Cathy Salit on Defying Expectations and Learning to Grow

March 6th, 2018

Cathy Salit on Defying Expectations and Learning to Grow

We're so excited for Cathy Salit to speak at the 2018 Simmons Leadership Conference!

As CEO of Performance of a Lifetime (POAL), Cathy Salit heads a team of coaches and human development experts who help companies and individuals grow, learn, and develop as leaders. 

Was there a moment in your career when you made a move to disrupt the status quo? How did you come to that decision?

Yes, there have been many moments – I’m sort of a professional status quo disruptor. But the first one was when I was 13 years old. I dropped out of junior high school, took a couple of dozen kids with me, and we started an alternative school in an abandoned dry cleaning store in Manhattan.

Which female leader do you most admire? In what way has she driven change?

So many to choose from! But I’ll pick Lenora Fulani, the activist and developmental psychologist. She’s not very well known – but she made history when she ran for president of the United States as an independent candidate in 1988. She was the first woman and the first African American to be on the ballot in all 50 states. She’s also creator of the “Operation Conversation: Cops and Kids” program of the non-profit All Stars Project, which has broken new ground by using performance to foster positive interactions between the police and inner-city youth.

What would you say is the most daring move you’ve made in your career?

When my team and I decided to bring one of our signature exercises into a leadership development workshop for a group of the most senior, C-suite executives we had ever worked with. We directed each of them to get onstage and improvise a one-minute “performance of their lifetime.” We really weren’t sure they’d agree to do it; we thought they were too set in their ways to take such a risk.

What did you learn from that experience?

Since they performed with no hesitation and great gusto, I learned that we had seriously underestimated these leaders’ zeal to grow. Our big lesson was the same one the executives took away: when we’re constrained by what we already know and know how to do, we can’t grow – we can’t see, act and think in new ways. But in doing this “impossible” performance (really – how can you perform your life in one minute?) you see new possibilities, you break from your tried and true script, and you see yourself and others like you never have before. By the way, this was almost 20 years ago, and this “impossible” thing has now been done by thousands of people, in front of their colleagues and their teams.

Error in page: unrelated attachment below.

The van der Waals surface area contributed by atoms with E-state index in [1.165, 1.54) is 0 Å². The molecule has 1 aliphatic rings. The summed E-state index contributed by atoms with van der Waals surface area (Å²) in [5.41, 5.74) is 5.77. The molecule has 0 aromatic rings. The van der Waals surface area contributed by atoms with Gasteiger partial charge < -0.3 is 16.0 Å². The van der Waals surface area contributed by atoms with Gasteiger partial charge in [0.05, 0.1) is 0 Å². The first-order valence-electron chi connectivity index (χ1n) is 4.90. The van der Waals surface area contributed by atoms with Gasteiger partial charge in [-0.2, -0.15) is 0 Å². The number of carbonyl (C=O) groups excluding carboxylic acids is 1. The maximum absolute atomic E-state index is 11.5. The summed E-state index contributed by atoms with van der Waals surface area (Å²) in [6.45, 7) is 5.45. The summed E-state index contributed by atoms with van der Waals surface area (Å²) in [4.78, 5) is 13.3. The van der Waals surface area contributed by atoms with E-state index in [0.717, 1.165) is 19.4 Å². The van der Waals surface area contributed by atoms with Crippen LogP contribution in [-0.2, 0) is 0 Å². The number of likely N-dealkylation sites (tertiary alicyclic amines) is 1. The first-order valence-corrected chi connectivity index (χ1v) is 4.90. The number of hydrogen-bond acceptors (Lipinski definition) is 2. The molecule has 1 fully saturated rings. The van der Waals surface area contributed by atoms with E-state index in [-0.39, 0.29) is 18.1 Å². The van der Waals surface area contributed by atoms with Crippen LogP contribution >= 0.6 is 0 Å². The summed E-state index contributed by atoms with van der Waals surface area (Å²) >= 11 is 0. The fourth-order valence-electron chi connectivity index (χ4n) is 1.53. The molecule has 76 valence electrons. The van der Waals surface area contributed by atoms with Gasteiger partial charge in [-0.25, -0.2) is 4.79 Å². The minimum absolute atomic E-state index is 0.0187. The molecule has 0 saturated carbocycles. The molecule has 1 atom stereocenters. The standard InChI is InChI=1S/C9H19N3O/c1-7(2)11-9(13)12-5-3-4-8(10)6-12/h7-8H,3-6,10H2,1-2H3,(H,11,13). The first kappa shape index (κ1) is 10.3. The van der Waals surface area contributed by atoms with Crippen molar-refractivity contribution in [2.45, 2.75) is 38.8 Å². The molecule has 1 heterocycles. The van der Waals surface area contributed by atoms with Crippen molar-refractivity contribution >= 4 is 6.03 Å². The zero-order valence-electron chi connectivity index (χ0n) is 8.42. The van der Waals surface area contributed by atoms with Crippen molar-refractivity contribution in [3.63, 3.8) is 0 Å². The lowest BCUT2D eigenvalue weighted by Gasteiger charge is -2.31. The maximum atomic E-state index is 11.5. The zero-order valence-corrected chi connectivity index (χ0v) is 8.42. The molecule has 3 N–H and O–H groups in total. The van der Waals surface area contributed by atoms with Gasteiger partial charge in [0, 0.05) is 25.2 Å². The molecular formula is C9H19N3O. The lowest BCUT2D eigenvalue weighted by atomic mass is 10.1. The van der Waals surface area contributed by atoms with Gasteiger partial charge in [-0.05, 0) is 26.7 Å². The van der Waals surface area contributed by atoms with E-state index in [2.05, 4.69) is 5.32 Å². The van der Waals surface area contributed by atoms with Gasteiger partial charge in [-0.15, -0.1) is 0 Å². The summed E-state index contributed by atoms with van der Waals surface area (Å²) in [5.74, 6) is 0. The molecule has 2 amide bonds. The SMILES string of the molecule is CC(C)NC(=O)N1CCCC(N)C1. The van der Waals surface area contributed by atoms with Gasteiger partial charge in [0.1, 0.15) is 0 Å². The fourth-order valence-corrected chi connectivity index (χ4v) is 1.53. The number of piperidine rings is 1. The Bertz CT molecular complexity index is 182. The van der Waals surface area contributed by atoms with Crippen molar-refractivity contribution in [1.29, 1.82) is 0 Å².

What’s the best piece of career advice you’ve gotten along the way?

Don’t fret too long over this storm… the next one is just around the corner.

If you could change one way women support other women on their path to success, what would it be?

To form groups/ensembles that are made up of women from different walks of life and who are different economically, ethnically, by age, and by sexual preference. We need to be with women who are different from us, and support each other from where we are to help each other become who we are not… yet.

Any tips for work/life integration?

Oy. I wish I did. I mean, I know the right things to say…but I struggle with this. Biggest idea? Have pets. At a minimum you have to say silly things to them and pet them a lot.

If you could dine with anyone, past or present, with whom would you dine and what would you like to ask him or her?

I would dine with Harriet Tubman. And I would ask her to speak at an event that I was organizing filled with people from all walks of life.

Fill in the blank. People would be surprised to know that…

I can only see out of one eye. Late last year, I discovered that I had a large cancerous tumor in my left eye. I had plaque radiation therapy, and the prognosis is guardedly positive, but it’s been and continues to be an intense, life-altering experience. I’m only just beginning to talk about it publicly.

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